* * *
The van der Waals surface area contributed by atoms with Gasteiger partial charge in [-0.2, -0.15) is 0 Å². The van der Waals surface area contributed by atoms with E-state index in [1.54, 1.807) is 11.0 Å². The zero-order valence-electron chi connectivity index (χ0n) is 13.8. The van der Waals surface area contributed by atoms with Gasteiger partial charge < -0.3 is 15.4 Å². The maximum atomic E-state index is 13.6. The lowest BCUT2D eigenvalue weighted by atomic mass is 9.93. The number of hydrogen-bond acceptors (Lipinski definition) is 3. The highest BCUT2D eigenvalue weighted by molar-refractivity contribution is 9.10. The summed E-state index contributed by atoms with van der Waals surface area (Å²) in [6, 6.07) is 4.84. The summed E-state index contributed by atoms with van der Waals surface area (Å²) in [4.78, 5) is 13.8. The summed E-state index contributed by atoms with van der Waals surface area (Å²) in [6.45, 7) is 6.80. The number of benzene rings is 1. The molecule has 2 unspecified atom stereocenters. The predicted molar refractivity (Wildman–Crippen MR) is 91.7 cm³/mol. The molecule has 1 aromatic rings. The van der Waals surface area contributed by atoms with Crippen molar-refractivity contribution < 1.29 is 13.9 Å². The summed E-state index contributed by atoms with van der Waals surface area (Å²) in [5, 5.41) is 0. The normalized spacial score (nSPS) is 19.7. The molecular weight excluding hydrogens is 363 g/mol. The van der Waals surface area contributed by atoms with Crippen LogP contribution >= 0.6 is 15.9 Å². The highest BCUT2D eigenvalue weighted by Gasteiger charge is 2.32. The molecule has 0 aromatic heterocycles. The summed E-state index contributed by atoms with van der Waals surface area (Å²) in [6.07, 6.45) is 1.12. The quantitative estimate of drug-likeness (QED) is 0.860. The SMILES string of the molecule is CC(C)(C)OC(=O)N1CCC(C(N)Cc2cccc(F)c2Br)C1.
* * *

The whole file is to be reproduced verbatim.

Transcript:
The van der Waals surface area contributed by atoms with Gasteiger partial charge in [-0.2, -0.15) is 0 Å². The van der Waals surface area contributed by atoms with E-state index in [1.54, 1.807) is 11.0 Å². The zero-order valence-electron chi connectivity index (χ0n) is 13.8. The van der Waals surface area contributed by atoms with Gasteiger partial charge < -0.3 is 15.4 Å². The maximum atomic E-state index is 13.6. The lowest BCUT2D eigenvalue weighted by atomic mass is 9.93. The number of hydrogen-bond acceptors (Lipinski definition) is 3. The highest BCUT2D eigenvalue weighted by molar-refractivity contribution is 9.10. The summed E-state index contributed by atoms with van der Waals surface area (Å²) in [6, 6.07) is 4.84. The summed E-state index contributed by atoms with van der Waals surface area (Å²) in [4.78, 5) is 13.8. The summed E-state index contributed by atoms with van der Waals surface area (Å²) in [6.45, 7) is 6.80. The number of benzene rings is 1. The molecule has 2 unspecified atom stereocenters. The predicted molar refractivity (Wildman–Crippen MR) is 91.7 cm³/mol. The molecule has 1 aromatic rings. The van der Waals surface area contributed by atoms with Crippen molar-refractivity contribution < 1.29 is 13.9 Å². The summed E-state index contributed by atoms with van der Waals surface area (Å²) in [5, 5.41) is 0. The normalized spacial score (nSPS) is 19.7. The molecular weight excluding hydrogens is 363 g/mol. The van der Waals surface area contributed by atoms with Crippen LogP contribution >= 0.6 is 15.9 Å². The highest BCUT2D eigenvalue weighted by Gasteiger charge is 2.32. The molecule has 0 aromatic heterocycles. The summed E-state index contributed by atoms with van der Waals surface area (Å²) in [6.07, 6.45) is 1.12. The quantitative estimate of drug-likeness (QED) is 0.860. The SMILES string of the molecule is CC(C)(C)OC(=O)N1CCC(C(N)Cc2cccc(F)c2Br)C1.